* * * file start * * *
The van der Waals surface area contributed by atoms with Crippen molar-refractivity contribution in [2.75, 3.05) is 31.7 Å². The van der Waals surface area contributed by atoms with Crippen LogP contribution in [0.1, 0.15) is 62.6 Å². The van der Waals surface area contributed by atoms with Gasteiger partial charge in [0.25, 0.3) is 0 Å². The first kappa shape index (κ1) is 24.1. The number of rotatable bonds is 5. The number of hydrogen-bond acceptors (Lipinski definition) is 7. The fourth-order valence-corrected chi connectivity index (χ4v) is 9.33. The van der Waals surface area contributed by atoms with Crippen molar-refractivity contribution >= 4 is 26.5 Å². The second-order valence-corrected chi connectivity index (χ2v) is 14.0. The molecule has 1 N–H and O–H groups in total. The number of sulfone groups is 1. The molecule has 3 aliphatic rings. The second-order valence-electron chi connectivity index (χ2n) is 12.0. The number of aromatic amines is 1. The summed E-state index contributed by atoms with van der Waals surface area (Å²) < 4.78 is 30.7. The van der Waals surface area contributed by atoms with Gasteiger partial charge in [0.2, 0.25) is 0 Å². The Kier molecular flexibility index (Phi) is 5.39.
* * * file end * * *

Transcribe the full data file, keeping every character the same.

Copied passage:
The van der Waals surface area contributed by atoms with Crippen molar-refractivity contribution in [2.75, 3.05) is 31.7 Å². The van der Waals surface area contributed by atoms with Crippen LogP contribution in [0.1, 0.15) is 62.6 Å². The van der Waals surface area contributed by atoms with Gasteiger partial charge in [0.25, 0.3) is 0 Å². The first kappa shape index (κ1) is 24.1. The number of rotatable bonds is 5. The number of hydrogen-bond acceptors (Lipinski definition) is 7. The fourth-order valence-corrected chi connectivity index (χ4v) is 9.33. The van der Waals surface area contributed by atoms with Crippen molar-refractivity contribution >= 4 is 26.5 Å². The second-order valence-corrected chi connectivity index (χ2v) is 14.0. The molecule has 1 N–H and O–H groups in total. The number of sulfone groups is 1. The molecule has 3 aliphatic rings. The second-order valence-electron chi connectivity index (χ2n) is 12.0. The number of aromatic amines is 1. The summed E-state index contributed by atoms with van der Waals surface area (Å²) < 4.78 is 30.7. The van der Waals surface area contributed by atoms with Gasteiger partial charge in [0.2, 0.25) is 0 Å². The Kier molecular flexibility index (Phi) is 5.39.